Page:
GUI components into calls on the controller, and should update the information
that is displayed to the user when the model changes.
For full credit, your application must provide at least the following functionality. All
functionality must be available in all views.
1. A new customer must be able to create a new customer account by providing at
least the following information: first name, last name, birthdate, username, and
password. A unique 10digit
account number should be generated and assigned
to each customer account. If an account with the same username already exists,
the customer should be asked to choose a different username.
2. An existing customer must be able to log into their account by providing the
correct username and password. They should also be able to log out of their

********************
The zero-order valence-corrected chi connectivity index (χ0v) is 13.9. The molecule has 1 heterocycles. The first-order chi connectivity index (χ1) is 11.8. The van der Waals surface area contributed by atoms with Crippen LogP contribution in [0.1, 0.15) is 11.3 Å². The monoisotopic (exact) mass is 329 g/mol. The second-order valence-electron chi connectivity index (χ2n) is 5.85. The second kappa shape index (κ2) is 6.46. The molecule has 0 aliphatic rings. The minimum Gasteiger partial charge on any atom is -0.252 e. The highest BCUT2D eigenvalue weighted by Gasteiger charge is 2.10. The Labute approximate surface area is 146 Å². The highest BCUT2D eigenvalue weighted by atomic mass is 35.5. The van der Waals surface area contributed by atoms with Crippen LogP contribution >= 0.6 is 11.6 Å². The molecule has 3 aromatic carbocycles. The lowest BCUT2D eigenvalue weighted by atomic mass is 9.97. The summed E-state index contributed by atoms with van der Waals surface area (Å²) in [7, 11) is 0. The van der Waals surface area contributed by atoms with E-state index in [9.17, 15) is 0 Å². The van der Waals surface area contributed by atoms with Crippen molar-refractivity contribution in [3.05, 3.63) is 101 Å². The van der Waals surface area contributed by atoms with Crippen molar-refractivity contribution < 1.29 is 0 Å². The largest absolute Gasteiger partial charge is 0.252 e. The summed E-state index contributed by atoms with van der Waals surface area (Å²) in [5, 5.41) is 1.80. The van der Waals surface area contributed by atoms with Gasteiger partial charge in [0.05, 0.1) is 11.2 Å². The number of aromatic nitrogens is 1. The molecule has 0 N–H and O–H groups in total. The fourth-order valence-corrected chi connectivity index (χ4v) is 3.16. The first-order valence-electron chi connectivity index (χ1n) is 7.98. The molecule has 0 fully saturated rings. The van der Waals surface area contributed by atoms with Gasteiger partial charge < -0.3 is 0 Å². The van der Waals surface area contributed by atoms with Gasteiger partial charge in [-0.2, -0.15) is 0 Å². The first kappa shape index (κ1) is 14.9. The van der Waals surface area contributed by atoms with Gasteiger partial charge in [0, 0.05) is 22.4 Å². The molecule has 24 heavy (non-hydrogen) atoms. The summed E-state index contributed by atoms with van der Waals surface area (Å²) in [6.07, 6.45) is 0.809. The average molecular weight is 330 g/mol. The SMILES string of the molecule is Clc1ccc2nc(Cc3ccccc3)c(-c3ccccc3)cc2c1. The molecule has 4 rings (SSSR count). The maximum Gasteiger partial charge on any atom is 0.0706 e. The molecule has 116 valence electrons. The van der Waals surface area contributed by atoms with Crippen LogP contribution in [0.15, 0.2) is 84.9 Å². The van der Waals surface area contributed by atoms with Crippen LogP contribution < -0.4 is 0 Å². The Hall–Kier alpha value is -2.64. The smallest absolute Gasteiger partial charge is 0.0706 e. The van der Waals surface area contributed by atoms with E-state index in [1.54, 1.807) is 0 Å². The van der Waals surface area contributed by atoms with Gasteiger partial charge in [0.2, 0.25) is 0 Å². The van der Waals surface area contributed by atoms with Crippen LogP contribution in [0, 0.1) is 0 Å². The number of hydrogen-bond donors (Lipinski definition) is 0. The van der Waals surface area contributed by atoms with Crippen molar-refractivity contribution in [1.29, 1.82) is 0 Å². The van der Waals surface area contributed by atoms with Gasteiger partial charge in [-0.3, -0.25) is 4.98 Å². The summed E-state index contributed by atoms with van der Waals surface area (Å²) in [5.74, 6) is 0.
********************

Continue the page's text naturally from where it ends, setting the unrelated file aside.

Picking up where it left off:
account. Only customers that are logged in should be able to access the
3. A customer must be able to open a new Savings account. A savings account
has a balance, an interest rate, and a unique 10digit
account number that is
automatically assigned. Savings accounts should keep track of at least the last
10 transactions (deposits and withdrawals).
4. A customer must be able to open a new Checking Account. A checking account
has a balance, and a unique 10digit
account number that is automatically
assigned. A checking account should keep track of at least the last 10
transactions (deposits and withdrawals). Checking account withdrawals come in
three distinct varieties: ATM/teller withdrawals, debitcard
deductions that include
the name of the payee, and cashed checks which include a check number.
5. A customer should be able to see a list of their current accounts, including the
account number and the current balance.